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Rebecca Keren as Vashti, below, and Stav Meishar in the air. Michael Priest

The Folksbiene: National Yiddish Theater has hit a home run with its new production of “The Megile of Itzik Manger.”

Credit has to go to an inspired production design team (set and costume designer Jenny Romaine, lighting designer Natalie Robin, production stage manager Alex Brouwer) and terrific direction by Moti Didner, the Folksbiene’s associate artistic director. They have reimagined the classic Purimspiel as a small-town circus musical, filled with acrobatics, masks, puppets large and small, sideshow sets, whirling dance numbers, double entendres, proletarian politics, and a variety of other elements that keep the ear and eye delighted throughout.

A renowned Yiddish writer and poet in Warsaw between the wars, Itzik Manger fled Poland in 1938 and after a few stops landed in London, where he lived for more than a decade. In the mid-fifties, he moved to Israel and stayed there until his death in 1969. Despite the “language wars” in Israel, which Yiddish lost decisively, Manger achieved considerable success there, and his “Songs of the Megillah” was a hit in Tel Aviv in 1965. Two years later, it transferred to New York and played on Broadway as “The Megile of Itzik Manger,” starring the Burstein family, stars of the Yiddish theater.

Manger’s contribution to Jewish literature was to crack open the shell of commentary that had mummified traditional biblical stories for more than a millennium and present them in a contemporary style and context. In his megillah, Queen Esther has a boyfriend who is a downtrodden member of the working class, and Shushan has been removed to Eastern Europe. Haman is a typical Polish anti-Semite and Vashti a feminist heroine. Her hanging feels genuinely tragic even though it leads to Esther’s triumph.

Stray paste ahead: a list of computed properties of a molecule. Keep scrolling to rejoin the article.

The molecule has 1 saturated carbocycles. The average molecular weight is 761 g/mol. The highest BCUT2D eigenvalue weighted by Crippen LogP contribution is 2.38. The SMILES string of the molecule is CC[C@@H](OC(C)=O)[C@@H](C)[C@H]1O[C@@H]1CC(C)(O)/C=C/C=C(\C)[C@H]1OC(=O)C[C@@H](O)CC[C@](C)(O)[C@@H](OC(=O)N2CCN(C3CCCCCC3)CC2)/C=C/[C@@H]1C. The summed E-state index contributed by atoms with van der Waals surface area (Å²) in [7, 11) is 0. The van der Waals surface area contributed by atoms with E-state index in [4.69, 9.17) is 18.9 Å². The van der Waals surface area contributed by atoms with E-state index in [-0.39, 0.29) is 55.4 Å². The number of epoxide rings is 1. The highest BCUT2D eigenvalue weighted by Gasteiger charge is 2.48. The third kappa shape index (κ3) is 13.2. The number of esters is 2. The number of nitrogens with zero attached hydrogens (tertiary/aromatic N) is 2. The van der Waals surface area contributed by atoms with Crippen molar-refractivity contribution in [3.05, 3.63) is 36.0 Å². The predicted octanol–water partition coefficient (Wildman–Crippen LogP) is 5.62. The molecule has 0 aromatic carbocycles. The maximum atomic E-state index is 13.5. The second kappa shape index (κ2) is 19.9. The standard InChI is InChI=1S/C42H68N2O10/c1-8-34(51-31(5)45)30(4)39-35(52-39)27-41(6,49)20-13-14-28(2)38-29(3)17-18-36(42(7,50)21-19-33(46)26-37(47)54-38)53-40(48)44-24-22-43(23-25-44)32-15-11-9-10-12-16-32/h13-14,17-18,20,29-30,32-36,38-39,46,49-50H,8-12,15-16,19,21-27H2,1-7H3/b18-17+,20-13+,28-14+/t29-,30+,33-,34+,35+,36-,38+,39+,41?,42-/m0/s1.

The Folksbiene production, which goes back to an all-Yiddish script, uses the music of Israeli composer Dov Seltzer, which is played by a rousing five-person klezmer band led by Dmitri Slepovitch. An attractive and talented cast bring energy and pizzazz to the many musical numbers – the show is almost all sung – and choreographer Merete Muenter makes great use of the stage at the Baruch Performing Arts Center, seeming to fill it with a blur of prancing feet. But it is the costumes, props, and puppets designed by Jenny Romaine that set the show apart. Romaine is a founding member of the Great Small Works collective and “has been making socially embedded Yiddish spectacle for over two decades,” according to the program notes.

If this is an example of socially embedded Yiddish spectacle, we want more of it.

Stephen Mo Hanan plays the king with vaudevillian exuberance, and his gleeful rendition of “S’a Mekhaye” (How Sweet It Is) starts the audience clapping enthusiastically. Shane Baker’s narrator Loyfer is a wonderful guide to the action and Stacey Harris is a beautifully shrewd Esther. Jonathan Brody plays Mordechai and Haman both, and switches easily between the roles. The great masks and costumes help distinguish between them as well.

One qualification is that the supertitles in English and Russian are harder to read than usual; a larger size and sharper contrast would help a lot. But even if you can’t always read every word, the show’s vitality carries you along. With so much fun on stage, who needs to understand the words?

“The Megile of Itzik Manger” runs through May 12 at the Baruch Performing Arts Center at Lexington Avenue and 25th Street in Manhattan.